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Hemorrhagic Stroke

Hemorrhagic Stroke

Overview

A hemorrhagic stroke develops when a blood vessel (artery) in the brain leaks or bursts (ruptures). This causes bleeding:

Hemorrhagic strokes are not as common as strokes caused by a blood clot (ischemic strokes).

How is a hemorrhagic stroke treated?

Treatment includes efforts to control bleeding, reduce pressure in the brain, and stabilize vital signs, especially blood pressure.

  • To stop the bleeding, you may be given medicine or a transfusion of parts of blood, such as plasma. These are given through an IV.
  • You will be closely monitored for signs of increased pressure on the brain. These signs include restlessness, confusion, trouble following commands, and headache.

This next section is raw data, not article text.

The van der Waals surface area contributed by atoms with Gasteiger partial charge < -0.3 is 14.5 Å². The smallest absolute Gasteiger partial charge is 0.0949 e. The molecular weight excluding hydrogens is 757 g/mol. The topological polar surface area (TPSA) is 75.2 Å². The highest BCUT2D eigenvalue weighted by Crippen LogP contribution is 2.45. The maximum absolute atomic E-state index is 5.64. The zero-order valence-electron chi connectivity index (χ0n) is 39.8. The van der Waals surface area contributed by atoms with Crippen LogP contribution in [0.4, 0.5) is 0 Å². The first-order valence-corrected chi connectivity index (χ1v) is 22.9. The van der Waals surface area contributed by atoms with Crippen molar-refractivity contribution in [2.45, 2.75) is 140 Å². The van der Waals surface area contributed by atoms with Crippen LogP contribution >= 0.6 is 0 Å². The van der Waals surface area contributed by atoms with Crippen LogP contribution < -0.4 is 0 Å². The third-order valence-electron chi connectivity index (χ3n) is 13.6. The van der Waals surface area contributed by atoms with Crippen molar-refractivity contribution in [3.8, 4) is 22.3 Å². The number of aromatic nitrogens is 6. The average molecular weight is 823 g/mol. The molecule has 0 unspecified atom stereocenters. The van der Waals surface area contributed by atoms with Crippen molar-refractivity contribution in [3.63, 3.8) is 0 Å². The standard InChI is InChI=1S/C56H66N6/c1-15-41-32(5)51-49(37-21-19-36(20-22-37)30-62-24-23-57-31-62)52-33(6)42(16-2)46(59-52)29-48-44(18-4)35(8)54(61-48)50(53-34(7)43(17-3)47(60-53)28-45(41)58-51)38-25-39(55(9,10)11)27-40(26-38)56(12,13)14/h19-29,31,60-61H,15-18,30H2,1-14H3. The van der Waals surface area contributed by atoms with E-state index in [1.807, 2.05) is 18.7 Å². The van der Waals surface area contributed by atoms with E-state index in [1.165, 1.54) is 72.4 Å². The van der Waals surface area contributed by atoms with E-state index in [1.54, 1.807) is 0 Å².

• If the bleeding is due to a ruptured brain aneurysm, surgery or a procedure to repair the aneurysm may be done.
  • In some cases, medicines may be given to control blood pressure, brain swelling, blood sugar levels, fever, and seizures.
  • If a large amount of bleeding has occurred and symptoms are quickly getting worse, you may need surgery to remove the blood that has built up inside the brain and to lower pressure inside the head.

Ask your doctor if a stroke rehab program is right for you. Starting a rehab program can help you recover. And it may help you regain abilities that you may have lost.

Related Information

Credits

Current as of: July 6, 2021

Author: Healthwise Staff
Medical Review:
E. Gregory Thompson MD - Internal Medicine
Martin J. Gabica MD - Family Medicine
Adam Husney MD - Family Medicine
Richard D. Zorowitz MD - Physical Medicine and Rehabilitation

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